The ISP's only have exclusive rights to the last mile because we (the people) let them. For the most part, "the people" paid over and over again for this last mile as well as all the other miles (both phone and cable) through regulatory fees but either is being monopolized by a single provider. There is no technical reason that several providers couldn't offer you the 'last mile' connection. It's being done in several European countries where you have a pick of providers to offer you the last mile.

Comment: Re:Read Slashdot (Score 2) 471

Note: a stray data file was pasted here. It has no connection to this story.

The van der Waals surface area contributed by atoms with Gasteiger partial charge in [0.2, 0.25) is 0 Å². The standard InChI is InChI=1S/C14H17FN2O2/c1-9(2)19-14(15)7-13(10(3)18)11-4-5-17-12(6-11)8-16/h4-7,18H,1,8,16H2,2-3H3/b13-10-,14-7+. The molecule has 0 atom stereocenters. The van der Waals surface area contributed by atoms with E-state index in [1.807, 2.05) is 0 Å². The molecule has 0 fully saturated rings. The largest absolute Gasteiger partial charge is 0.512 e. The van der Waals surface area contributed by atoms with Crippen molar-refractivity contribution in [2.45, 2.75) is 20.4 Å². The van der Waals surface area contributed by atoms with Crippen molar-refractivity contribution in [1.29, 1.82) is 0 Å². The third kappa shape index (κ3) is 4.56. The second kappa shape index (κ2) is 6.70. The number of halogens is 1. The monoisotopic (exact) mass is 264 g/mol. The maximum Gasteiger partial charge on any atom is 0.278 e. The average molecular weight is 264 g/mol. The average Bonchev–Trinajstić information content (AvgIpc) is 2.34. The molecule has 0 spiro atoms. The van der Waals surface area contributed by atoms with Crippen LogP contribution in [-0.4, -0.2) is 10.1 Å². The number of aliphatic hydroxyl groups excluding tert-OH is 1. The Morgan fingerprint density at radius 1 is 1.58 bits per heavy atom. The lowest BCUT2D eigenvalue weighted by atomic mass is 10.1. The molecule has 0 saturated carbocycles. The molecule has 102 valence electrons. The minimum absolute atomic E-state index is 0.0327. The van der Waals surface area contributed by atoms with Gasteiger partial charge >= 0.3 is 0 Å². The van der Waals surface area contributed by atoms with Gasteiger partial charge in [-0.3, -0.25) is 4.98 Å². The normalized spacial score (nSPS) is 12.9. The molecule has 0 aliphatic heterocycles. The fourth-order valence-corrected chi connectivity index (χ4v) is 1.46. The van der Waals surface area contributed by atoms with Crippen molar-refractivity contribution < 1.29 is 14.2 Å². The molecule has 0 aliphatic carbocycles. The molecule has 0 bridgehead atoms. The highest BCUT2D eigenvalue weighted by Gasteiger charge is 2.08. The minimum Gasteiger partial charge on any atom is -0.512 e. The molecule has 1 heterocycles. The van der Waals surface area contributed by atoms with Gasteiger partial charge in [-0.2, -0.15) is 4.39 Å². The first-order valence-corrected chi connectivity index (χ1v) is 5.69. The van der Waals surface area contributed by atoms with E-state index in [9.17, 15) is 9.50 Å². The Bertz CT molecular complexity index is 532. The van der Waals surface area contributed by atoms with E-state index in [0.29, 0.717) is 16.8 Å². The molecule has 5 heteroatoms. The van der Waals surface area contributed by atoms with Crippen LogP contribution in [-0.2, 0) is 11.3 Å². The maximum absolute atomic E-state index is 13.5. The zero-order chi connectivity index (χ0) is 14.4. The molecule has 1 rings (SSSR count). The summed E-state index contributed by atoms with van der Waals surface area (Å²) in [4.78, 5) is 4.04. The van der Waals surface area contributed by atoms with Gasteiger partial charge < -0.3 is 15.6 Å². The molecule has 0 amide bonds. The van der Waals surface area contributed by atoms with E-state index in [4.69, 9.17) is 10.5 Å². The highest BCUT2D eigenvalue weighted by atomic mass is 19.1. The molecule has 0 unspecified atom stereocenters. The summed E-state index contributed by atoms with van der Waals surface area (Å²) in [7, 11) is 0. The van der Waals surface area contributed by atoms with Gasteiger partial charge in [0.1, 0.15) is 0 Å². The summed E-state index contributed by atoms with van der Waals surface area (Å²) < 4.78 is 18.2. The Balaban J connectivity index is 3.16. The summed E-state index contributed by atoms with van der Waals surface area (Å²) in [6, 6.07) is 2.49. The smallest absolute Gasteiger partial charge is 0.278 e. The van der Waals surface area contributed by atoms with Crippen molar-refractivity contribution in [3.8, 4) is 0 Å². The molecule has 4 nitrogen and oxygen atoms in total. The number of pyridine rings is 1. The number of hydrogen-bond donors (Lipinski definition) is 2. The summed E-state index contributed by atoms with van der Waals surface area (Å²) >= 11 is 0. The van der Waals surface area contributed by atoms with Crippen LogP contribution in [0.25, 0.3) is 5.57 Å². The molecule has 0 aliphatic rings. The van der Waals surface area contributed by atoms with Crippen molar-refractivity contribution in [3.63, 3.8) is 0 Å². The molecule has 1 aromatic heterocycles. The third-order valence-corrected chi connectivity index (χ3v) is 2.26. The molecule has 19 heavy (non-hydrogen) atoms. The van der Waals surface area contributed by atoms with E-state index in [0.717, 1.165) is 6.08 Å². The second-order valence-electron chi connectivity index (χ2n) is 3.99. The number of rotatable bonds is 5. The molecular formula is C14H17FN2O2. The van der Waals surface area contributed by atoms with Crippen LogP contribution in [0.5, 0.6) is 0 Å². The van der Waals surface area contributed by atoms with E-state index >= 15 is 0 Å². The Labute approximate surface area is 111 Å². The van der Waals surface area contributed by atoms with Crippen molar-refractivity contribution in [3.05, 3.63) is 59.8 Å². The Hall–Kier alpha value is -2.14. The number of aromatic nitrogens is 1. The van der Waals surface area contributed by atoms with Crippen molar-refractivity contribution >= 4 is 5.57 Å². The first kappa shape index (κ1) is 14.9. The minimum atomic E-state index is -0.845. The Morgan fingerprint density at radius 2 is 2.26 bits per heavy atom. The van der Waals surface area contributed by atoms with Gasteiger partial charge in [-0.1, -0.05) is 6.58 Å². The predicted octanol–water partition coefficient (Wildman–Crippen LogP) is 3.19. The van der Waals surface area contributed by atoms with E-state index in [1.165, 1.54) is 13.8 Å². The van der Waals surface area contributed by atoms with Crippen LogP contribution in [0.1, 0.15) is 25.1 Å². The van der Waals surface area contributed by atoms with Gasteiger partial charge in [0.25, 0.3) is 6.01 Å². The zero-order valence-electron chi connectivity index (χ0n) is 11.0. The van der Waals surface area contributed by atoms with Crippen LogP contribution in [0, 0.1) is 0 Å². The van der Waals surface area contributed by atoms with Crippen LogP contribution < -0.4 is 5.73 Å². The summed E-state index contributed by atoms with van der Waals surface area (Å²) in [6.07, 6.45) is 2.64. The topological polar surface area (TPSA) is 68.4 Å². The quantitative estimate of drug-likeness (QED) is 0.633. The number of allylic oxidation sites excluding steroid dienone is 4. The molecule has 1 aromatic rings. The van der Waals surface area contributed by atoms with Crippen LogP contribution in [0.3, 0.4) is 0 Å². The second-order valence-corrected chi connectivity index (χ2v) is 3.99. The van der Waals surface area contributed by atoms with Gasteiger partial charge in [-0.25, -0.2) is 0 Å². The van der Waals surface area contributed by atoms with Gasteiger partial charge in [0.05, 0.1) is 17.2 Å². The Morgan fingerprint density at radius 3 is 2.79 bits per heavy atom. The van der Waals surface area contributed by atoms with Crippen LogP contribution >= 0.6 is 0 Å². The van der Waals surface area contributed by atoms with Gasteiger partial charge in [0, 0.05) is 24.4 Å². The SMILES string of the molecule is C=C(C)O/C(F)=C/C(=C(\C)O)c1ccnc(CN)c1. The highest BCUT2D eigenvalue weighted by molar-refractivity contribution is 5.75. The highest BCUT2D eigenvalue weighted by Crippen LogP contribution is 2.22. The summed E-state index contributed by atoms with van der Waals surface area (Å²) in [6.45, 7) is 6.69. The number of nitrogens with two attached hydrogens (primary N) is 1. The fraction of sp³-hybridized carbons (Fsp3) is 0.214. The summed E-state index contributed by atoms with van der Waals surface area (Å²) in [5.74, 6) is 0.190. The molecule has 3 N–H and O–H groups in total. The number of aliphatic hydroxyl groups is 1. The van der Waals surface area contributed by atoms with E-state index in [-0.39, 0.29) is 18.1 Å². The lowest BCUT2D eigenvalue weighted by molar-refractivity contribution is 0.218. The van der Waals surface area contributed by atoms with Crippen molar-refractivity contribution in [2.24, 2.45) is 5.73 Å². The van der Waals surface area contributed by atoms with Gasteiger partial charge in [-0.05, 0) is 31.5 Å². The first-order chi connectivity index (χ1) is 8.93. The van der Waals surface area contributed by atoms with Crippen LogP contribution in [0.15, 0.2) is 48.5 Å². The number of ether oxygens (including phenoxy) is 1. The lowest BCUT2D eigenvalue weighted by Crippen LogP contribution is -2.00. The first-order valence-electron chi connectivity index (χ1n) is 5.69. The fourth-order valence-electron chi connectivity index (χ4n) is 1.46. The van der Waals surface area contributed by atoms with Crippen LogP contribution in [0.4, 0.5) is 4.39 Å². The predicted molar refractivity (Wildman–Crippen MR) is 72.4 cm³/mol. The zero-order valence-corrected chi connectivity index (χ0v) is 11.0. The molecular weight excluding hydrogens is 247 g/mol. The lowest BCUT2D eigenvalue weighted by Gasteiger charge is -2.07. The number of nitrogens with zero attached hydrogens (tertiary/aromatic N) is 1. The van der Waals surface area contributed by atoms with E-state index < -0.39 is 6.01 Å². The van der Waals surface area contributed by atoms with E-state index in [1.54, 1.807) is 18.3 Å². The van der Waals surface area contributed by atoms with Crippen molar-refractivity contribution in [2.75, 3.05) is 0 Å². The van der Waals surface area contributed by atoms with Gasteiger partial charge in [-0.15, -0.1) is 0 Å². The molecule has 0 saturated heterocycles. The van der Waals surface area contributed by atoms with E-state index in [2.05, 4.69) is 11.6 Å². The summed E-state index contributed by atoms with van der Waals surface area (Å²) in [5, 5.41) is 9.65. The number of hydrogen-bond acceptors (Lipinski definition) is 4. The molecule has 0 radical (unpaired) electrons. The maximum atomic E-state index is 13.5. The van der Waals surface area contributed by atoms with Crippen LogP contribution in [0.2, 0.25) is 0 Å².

by JWSmythe (#47981319) Attached to: Ask Slashdot: Finding a Job After Completing Computer Science Ph.D?

The rejections you got may not have been because you didn't know a specific answer to a very technical question.

Something I've come across in the past is something similar. It's not knowing the specific answer. Sometimes it's knowing what specific answer *they* want.

For example, "How can you change the IP on a current RHEL or CentOS box".

There are a bunch of right answers.

  • edit the appropriate /etc/sysconfig/network-scripts/ifcfg-eth* file.
  • system-config-network
  • /usr/sbin/system-config-network
  • use ifconfig directly (not durable through a reboot, but ...)
  • change the static entry on the dhcp server for that network interface
  • modify it in cfengine, and wait for it to update.